You hate how they look at you like you're going to blow up. They've seen the scars (those pink scars along your wrists that just scream at them, "Look at me—Leah's broken."). And you just hate it so much because they won't shut up.

"Wasn't she Sam Uley's girlfriend?"

"I heard he didn't even break up with her before proposing to her cousin."

"Poor girl."


It's all lies.

But you don't mind the lies, and the whispering. You mind the pity, because you're Sue Clearwater's daughter, Leah, and you don't need pity. You don't need them. (But what you're trying to say is you don't need him—but the words won't dislodge themselves from the roof of your mouth.)

Seth catches you whimpering in the corner of the living room (you'd touched the stupid gray wolf figurine he gave you, and you don't think it's ever meant more) and tries to insist that you get help. But that sounds so stupid that you barely scoff at him, and he's off again, shaking his head.

You can feel the foundations tremble. (He's your brother, and if he's lost faith then what next?)

"Hey, can I have a box of the Marlboro's and the disposable razor?" you find yourself asking Jared, indicating to the blue razor on the rack behind him. (He's got the job behind the counter to afford the down payment on Kim's ring—and that tears Leah a little bit, but she doesn't know why.)

"Lee…" he starts.

"Drop it, Jared. I don't want your stupid psycho freak-out bull, 'kay?"

"I didn't pin you as that type of girl," he murmurs, but passes over your fags and the razor anyways. You hand him all your cash, and turn to stomp out of the store, but the niggling urge to say something won't go away.

So you do. "Shows how much Sam knew about me."

(That's not what he said, but it's what he meant. And you're not stupid.)

"Leah, I didn't—"

"You didn't need to." And he's left listening to the faint tinkling of the bell above the door, and you hope he feels guilty. You're not sure why, but you need someone else to suffer.

You can feel the walls shake, and they quake and you know they're coming down.

With your third cigarette pinched between your lips and the cheap razor pressed to your wrist you feel finally over it. Even if it's just for a minute. You just want the blood to flow.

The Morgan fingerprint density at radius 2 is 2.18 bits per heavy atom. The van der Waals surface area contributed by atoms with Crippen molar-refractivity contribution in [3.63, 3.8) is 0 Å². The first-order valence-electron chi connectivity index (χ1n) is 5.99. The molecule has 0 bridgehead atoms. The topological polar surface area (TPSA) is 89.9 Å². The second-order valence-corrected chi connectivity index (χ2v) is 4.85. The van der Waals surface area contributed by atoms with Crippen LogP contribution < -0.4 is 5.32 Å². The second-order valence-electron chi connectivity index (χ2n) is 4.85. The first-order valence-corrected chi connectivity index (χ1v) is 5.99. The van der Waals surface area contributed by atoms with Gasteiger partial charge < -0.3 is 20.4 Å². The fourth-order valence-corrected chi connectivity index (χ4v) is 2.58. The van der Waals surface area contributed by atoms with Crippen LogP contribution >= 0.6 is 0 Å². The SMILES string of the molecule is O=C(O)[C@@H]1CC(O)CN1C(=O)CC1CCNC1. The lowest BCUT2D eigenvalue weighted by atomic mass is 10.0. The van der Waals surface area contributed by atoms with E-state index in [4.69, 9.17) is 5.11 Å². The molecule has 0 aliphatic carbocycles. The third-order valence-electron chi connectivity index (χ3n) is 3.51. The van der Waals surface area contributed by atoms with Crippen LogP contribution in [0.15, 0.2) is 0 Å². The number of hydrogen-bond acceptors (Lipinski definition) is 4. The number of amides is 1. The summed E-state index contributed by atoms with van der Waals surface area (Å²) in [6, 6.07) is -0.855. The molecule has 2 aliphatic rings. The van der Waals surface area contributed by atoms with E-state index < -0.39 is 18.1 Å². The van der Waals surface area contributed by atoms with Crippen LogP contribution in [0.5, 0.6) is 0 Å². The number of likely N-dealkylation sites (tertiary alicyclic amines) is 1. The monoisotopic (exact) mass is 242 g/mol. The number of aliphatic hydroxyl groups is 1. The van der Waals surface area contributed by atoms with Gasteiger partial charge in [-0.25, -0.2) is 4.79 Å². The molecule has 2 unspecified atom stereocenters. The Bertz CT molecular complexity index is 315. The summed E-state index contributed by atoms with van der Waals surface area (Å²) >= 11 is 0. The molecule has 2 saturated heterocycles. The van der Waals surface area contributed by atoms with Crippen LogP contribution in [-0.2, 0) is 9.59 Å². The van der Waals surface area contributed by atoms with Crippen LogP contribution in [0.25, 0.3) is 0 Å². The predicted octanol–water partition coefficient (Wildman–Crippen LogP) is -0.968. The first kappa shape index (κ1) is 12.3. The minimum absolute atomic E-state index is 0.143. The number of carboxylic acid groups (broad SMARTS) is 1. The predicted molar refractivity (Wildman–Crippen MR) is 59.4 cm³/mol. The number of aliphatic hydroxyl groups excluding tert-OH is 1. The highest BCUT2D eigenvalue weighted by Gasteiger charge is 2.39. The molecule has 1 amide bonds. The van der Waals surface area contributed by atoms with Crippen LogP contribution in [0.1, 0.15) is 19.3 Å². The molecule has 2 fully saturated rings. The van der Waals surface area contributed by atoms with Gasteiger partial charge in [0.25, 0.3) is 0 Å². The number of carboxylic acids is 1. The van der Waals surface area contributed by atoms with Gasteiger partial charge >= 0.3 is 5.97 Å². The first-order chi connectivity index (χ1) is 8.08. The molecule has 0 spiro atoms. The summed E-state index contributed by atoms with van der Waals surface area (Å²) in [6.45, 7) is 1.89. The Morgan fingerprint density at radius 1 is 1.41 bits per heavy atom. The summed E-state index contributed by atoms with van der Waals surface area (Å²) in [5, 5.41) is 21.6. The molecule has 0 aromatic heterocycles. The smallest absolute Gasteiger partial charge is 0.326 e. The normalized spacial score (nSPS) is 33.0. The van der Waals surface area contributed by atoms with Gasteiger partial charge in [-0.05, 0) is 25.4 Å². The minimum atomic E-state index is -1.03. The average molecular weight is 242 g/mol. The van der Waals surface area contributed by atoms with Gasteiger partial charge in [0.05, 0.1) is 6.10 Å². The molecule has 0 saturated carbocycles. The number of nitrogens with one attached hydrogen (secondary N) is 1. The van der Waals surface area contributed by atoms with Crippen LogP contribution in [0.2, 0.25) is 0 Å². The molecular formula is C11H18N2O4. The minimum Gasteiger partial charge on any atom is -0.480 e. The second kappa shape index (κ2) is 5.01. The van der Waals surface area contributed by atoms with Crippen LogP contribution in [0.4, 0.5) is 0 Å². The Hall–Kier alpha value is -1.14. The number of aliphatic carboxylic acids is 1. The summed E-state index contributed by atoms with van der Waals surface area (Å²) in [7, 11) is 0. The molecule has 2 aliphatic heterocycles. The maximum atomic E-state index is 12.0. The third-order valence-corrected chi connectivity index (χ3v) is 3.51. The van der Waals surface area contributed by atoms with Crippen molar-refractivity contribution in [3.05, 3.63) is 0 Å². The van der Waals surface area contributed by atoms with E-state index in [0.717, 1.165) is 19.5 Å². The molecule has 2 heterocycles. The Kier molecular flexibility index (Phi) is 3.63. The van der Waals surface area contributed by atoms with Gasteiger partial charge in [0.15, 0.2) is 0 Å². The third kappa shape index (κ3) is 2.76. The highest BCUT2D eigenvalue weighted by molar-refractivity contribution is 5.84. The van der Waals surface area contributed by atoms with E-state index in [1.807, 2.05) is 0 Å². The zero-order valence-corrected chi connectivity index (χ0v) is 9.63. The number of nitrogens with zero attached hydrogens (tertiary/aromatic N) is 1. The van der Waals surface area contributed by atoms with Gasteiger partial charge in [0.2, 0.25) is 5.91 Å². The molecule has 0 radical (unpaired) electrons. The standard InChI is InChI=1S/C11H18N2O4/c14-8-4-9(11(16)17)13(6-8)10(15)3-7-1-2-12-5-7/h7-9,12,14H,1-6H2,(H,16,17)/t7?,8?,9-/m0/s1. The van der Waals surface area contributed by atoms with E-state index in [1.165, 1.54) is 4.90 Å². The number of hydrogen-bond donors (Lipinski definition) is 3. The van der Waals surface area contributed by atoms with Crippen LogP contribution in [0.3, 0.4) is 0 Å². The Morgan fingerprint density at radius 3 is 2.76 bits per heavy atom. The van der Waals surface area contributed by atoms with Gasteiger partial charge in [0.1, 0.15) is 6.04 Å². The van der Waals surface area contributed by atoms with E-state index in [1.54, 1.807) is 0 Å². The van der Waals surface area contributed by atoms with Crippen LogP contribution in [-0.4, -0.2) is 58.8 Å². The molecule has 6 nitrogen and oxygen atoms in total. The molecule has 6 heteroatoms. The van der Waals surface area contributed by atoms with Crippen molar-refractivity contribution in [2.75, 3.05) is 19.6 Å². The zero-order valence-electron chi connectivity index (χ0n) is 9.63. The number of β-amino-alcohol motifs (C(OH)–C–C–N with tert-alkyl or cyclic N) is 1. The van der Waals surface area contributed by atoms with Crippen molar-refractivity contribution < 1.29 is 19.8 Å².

It's taken you almost one whole afternoon to muster the courage to press the blade hard enough to draw blood (and a whole bunch of memories) but its worth it when you see the crimson bead on the edge of the blade.

(Perhaps you can stop hurting now…)

But then the invitation comes in the mail—and every single wall you've spent the last three months putting up, brick by brick (all thrown at you by the people you loved) comes tumbling down and pins you in the rubble.

They didn't even invite you to the wedding.

Aunt Sue,

Despite all that's happened, I hope you can come. I miss Uncle Harry too, and I hear Seth's growing so big. Love always,


And you don't know whether to laugh or cry—the fact that she's not even mentioned you in their stupid invitation, nor the handwritten letter with it's curly letters just means that she's scared of you. Of what you've become. (Of what she's made you.)

And you know you'll be there, just so you can torture yourself a little bit.

You dig up your best dress from it's box, and you're not sure why, but you know you're not doing to sit back and allow things to go smoothly.

You slide into the (cherry) red dress and (killer) heels, and you wonder if maybe you're pretty enough yet. (If you were pretty, he wouldn't have left you for Emily. And now she's ugly too, with her long gashes which may never heal.) You hope it all tears him apart.

It should—because you were willing to let him make you ugly. And you wouldn't have minded the scars.

You stare blankly at the happy couple as they repeat their vows, and you can feel the fragments of your heart harden. You want nothing more than to grab their hair (he's combed it, finally, you notice) and bash them together so they can be broken and bleeding together.

In that moment, you're furious. You want to rip them to shreds and then light them on fire and dance around their ashes.

You feel the ripping before you know what's happened. (What you've become.) And, finally, you feel free. Utterly free.

You can run (away) twice as fast. You are twice as strong (so now you can stop hurting, and pick up the pieces).

Then you hear his voice, and your freedom comes crashing down. And the bricks tumble down at you.

"Leah, phase back."

And you know that now, you'll never be free. Not while you're in his pack—not while you take his orders.

You make yourself a promise: you won't love again.

But then Jacob comes around, and it's just like Sam all over again. Only it doesn't break your heart (because you don't really have one anymore, now do you, princess?) this time, and you can walk away.

(But he didn't promise you anything, Leah, so why do you think you deserve anything?)

You just thought (expected) him to feel something—to want you. You both have no imprints, and you need the stability of that similiarity. Or in instability, you realise. Because he chooses the baby over you.

You don't think you can take anymore of it.

You haven't got anymore strength to put up your castle; your walls crumble down.